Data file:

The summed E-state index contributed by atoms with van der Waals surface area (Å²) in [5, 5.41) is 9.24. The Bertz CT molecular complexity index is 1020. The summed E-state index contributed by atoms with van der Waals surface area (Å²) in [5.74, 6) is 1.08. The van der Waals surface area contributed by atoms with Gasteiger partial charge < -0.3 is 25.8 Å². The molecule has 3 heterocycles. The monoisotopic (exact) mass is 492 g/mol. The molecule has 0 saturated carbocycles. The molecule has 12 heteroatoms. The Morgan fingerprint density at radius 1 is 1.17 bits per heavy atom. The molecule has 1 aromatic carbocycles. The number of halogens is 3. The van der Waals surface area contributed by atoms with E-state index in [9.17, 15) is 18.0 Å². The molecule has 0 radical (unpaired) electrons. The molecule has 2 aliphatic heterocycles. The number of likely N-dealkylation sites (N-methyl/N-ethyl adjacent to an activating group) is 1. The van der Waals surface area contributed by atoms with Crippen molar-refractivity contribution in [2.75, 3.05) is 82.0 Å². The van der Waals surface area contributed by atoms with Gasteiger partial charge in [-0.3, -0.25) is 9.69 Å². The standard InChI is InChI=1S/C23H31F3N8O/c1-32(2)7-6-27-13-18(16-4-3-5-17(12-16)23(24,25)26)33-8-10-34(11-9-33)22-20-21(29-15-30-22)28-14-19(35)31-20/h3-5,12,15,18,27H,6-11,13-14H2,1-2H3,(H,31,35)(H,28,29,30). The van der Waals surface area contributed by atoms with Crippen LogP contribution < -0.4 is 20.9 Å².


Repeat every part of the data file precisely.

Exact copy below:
The summed E-state index contributed by atoms with van der Waals surface area (Å²) in [5, 5.41) is 9.24. The Bertz CT molecular complexity index is 1020. The summed E-state index contributed by atoms with van der Waals surface area (Å²) in [5.74, 6) is 1.08. The van der Waals surface area contributed by atoms with Gasteiger partial charge < -0.3 is 25.8 Å². The molecule has 3 heterocycles. The monoisotopic (exact) mass is 492 g/mol. The molecule has 0 saturated carbocycles. The molecule has 12 heteroatoms. The Morgan fingerprint density at radius 1 is 1.17 bits per heavy atom. The molecule has 1 aromatic carbocycles. The number of halogens is 3. The van der Waals surface area contributed by atoms with E-state index in [9.17, 15) is 18.0 Å². The molecule has 0 radical (unpaired) electrons. The molecule has 2 aliphatic heterocycles. The number of likely N-dealkylation sites (N-methyl/N-ethyl adjacent to an activating group) is 1. The van der Waals surface area contributed by atoms with Crippen molar-refractivity contribution in [2.75, 3.05) is 82.0 Å². The van der Waals surface area contributed by atoms with Gasteiger partial charge in [-0.3, -0.25) is 9.69 Å². The standard InChI is InChI=1S/C23H31F3N8O/c1-32(2)7-6-27-13-18(16-4-3-5-17(12-16)23(24,25)26)33-8-10-34(11-9-33)22-20-21(29-15-30-22)28-14-19(35)31-20/h3-5,12,15,18,27H,6-11,13-14H2,1-2H3,(H,31,35)(H,28,29,30). The van der Waals surface area contributed by atoms with Crippen LogP contribution < -0.4 is 20.9 Å².